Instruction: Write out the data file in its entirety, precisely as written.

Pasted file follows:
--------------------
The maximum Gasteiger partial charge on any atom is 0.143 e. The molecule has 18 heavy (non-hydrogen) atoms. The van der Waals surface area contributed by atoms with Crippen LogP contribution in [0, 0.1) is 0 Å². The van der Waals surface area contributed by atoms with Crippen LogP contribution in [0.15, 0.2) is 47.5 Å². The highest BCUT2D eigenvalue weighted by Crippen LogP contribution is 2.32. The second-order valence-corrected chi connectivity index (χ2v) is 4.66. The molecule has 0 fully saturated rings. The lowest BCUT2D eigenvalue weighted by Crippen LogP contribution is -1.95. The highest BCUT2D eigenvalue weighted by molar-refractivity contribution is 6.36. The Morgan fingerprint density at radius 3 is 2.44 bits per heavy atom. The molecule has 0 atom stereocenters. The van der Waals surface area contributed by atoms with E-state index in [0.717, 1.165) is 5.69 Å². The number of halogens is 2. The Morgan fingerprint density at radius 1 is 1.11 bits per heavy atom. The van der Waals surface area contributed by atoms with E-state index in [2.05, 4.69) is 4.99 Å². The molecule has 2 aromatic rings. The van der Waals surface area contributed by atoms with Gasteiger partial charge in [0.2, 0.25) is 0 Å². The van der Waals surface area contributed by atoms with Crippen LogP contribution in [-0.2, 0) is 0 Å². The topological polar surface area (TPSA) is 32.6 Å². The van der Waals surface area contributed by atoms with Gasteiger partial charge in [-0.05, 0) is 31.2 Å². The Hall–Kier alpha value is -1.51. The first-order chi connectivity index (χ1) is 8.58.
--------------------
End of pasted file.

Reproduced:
The maximum Gasteiger partial charge on any atom is 0.143 e. The molecule has 18 heavy (non-hydrogen) atoms. The van der Waals surface area contributed by atoms with Crippen LogP contribution in [0, 0.1) is 0 Å². The van der Waals surface area contributed by atoms with Crippen LogP contribution in [0.15, 0.2) is 47.5 Å². The highest BCUT2D eigenvalue weighted by Crippen LogP contribution is 2.32. The second-order valence-corrected chi connectivity index (χ2v) is 4.66. The molecule has 0 fully saturated rings. The lowest BCUT2D eigenvalue weighted by Crippen LogP contribution is -1.95. The highest BCUT2D eigenvalue weighted by molar-refractivity contribution is 6.36. The Morgan fingerprint density at radius 3 is 2.44 bits per heavy atom. The molecule has 0 atom stereocenters. The van der Waals surface area contributed by atoms with E-state index in [0.717, 1.165) is 5.69 Å². The number of halogens is 2. The Morgan fingerprint density at radius 1 is 1.11 bits per heavy atom. The van der Waals surface area contributed by atoms with E-state index in [2.05, 4.69) is 4.99 Å². The molecule has 2 aromatic rings. The van der Waals surface area contributed by atoms with Gasteiger partial charge in [0.2, 0.25) is 0 Å². The van der Waals surface area contributed by atoms with Crippen LogP contribution in [-0.2, 0) is 0 Å². The topological polar surface area (TPSA) is 32.6 Å². The van der Waals surface area contributed by atoms with Gasteiger partial charge in [-0.05, 0) is 31.2 Å². The Hall–Kier alpha value is -1.51. The first-order chi connectivity index (χ1) is 8.58.